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Is RESTful API appropriate for the following scenario?

  • A time-limited token is obtained, which will last for one minute only
  • Image is uploaded to a server
  • Server performs some CPU-heavy image processing upon request, within the time limit
  • The result is available for download, within the time limit
  • When the token expires:
    • The image, computation, result are all discarded / terminated, and any open connection will be closed.
  • All other necessary aspects of web services, such as authentication / service authorization, quota, encryption etc., might still be necessary.

Since the "resource" is only allowed to exist for less than one minute, does it still make sense to make "resource" the first-class citizen in this API?


Update

I have found this link that talks about a REST API for job queueing in RabbitMQ. However it is an "idea page", so I'm not sure whether this is relevant or not.

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3 Answers 3

REST as a transport protocol is suitable, as an architectual paterrn it might not be enough. Lets assume that you would want to distribute the computation accross multiple servers. This would require round robin load balancer to even out the load, and sticky sessions to ruote the result request to the same server that processed the image. You should take a look at master worker job distribution frameworks such as cellery that are based on queues, and at low latency computation frameworks such as storm.

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It seems like your reading too much into this.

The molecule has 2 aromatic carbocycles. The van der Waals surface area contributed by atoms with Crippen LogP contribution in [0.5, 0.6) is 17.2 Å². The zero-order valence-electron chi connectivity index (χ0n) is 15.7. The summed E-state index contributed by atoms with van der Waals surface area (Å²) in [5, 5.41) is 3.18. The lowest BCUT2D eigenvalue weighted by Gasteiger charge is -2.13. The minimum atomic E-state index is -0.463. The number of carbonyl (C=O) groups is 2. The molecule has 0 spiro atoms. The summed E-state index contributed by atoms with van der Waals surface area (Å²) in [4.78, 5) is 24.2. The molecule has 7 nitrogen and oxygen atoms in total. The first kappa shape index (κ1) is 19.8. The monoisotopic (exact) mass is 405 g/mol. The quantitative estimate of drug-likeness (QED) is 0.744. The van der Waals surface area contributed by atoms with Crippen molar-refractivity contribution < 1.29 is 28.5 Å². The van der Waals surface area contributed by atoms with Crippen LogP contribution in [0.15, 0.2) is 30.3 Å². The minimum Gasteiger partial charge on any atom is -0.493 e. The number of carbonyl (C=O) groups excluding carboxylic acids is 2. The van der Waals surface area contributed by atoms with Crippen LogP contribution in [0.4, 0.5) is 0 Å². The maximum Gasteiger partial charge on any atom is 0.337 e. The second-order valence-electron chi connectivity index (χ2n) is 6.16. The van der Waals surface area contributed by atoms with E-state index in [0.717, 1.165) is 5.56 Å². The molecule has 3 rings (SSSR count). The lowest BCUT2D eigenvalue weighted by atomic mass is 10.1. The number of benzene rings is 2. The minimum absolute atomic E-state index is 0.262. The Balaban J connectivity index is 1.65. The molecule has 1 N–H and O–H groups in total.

RESTful API is just a more lightweight stripped down version of SOAP, most commonly it will use JSON (not required) as its generally used for smartphones because its much more lightweight for an environment where a user may have a bad connection or be charged for using it.

SOAP web services have built in benefits for security, encryption etc. if these are going to be required it sounds like you should use SOAP instead of trying to implement your own on top of REST

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I suppose there's no harm to using restful if you're only using get with the id of the download in order to start download of a file. Just a couple important points to observe:

  1. I would just be careful to make every other standard restful accessor disabled if you're not going to use them (what sense does update and delete have at that point?). You could still use post to upload the initial file, since that still fits the pattern.
  2. Change the root to distinguish from other more normal restful accesses, even if the file being uploaded involves updating a record which is normally accessed through restful (i.e., if you have /api/files as a root for crud operations on records regarding files, have an /api/files/upload root for the actual file upload).

Restful is meant primarily to simplify server/client interface, so if you run into some sort of trouble, don't wrack your brain trying to make it work. Simply abandon restful for this type of transaction.

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